USDOL Announces $95 million Apprenticeship Investment

Latest Opportunity Emphasizes Value of Apprenticeships for Youth
Blog Post
A photo of a youth apprentice discussing a piece of equipment with a mentor
Feb. 26, 2024

The U.S. Department of Labor (USDOL) recently announced the availability of approximately $95,000,000 in grant funds as part of Round 2 of the Apprenticeship Building America grants program (ABA2). The Department plans to award between 12 and 25 grants and expects awards to range from $1 million up to $8 million. ABA2 will award funds across three grant categories:

  1. Ensuring Equitable Registered Apprenticeship Program (RAP) Pathways and Partnerships Through Pre-apprenticeship Leading to RAP Enrollment
  2. Creation of Education System-aligned Pre- apprenticeship Programs and RAPs
  3. Registered Apprenticeship Hubs

The eligible applicants and required partners vary by grant category, but include a wide range of stakeholders such as cities, counties, public postsecondary institutions, workforce boards, tribal governments, nonprofits, unions, intermediary organizations, and consortia. Lead entities funded under the original Apprenticeship Building America grant program are not eligible to apply for ABA2 funding.

Youth apprenticeship leaders will be excited to see that the announcement places a strong emphasis on youth, noting that “evidence shows youth-focused RAPs are a key strategy for building skills that are valuable in the labor market and serve as a pathway between high school and work.”

Category 2 is likely to be of particular interest to many PAYA youth apprenticeship partners given its emphasis on alignment with education systems. Under Category 2, applicants have the option to “create and expand” 1) pre-apprenticeship to registered apprenticeship pathways; and/or 2) registered apprenticeship pathways. However, both types of programs must serve learners through coordination and direct ties with the education system:

  • Pre-apprenticeship-to-RAP programs must offer work experience, have an industry-based focus, allow for career exploration, and lead to RAP enrollment.
  • Registered Apprenticeship Programs must leverage Career and Technical Education (CTE) courses, integrated education and training, post-secondary, and/or degree components for related instruction and have a documented partnership with at least one RAP sponsor and education system partner.

Of note, the announcement calls out that the Department is particularly interested in programs that include CTE as part of related instruction as well as programs that provide college credit leading to a degree. In addition, it specifies that the education partnerships launched or expanded via Category 2 investments are intended to “lay the foundation for expanded system capacity,” suggesting that these grants could help to build new infrastructure to align with the Department’s recent CTE Apprenticeships proposal.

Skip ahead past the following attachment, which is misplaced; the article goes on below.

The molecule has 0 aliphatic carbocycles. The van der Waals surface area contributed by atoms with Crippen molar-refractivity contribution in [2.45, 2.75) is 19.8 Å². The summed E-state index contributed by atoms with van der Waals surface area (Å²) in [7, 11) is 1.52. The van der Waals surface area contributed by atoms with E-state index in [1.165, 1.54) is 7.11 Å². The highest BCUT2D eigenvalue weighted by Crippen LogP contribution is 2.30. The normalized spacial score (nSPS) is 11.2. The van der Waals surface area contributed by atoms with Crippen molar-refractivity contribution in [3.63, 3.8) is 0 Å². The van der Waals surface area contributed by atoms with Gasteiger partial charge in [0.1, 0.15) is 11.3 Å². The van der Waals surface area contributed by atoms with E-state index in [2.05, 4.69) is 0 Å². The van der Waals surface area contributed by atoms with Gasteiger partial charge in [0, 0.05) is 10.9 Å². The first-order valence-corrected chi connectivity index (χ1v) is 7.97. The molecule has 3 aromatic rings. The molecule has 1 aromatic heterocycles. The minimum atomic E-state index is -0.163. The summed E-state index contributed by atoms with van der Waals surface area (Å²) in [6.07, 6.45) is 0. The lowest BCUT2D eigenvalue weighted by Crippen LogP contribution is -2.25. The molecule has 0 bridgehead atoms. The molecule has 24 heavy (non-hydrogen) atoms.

The announcement clarifies that grant dollars can be used to serve both high school students and opportunity youth, including youth who are employed or unemployed, justice-involved, from underrepresented populations, or have barriers to employment (e.g., foster youth, parenting youth, housing insecure youth).

More generally, the opportunity prioritizes programs focused on in-demand sectors and occupations that align with the Biden Administration’s Investing in America Agenda, including: IT/cybersecurity, K-12 teacher occupations (see New America’s recent blog post on Key Funding Sources for Educator Registered Apprenticeship Programs for additional insights), the care economy (“nursing, early care, mental health, and more”), clean energy, hospitality, public sector, and/or occupations in critical supply chain sectors (logistics, warehouse, transportation, and manufacturing).

Applicants will want to pay particular attention to the descriptions of “Cross-Cutting Principles” described within the announcement and carefully review both the overarching and category-specific required activities. The announcement also emphasizes the importance of providing supportive services as a strategy to advance equity and ensure the success of apprentices.

Finally, applicants may want to coordinate with state apprenticeship officials to align their proposals to youth-focused goals or priorities states may be advancing in their own applications for the next round of State Apprenticeship Expansion Formula grants. Check out New America's companion blog post for more information about potential opportunities to advance youth apprenticeship through the SEA grants program.

To view the full announcement and learn how to apply, visit the Grants Notice (FOA-ETA-24-04) on Applications are due 04/15/2024 at 11:59 pm Eastern Time.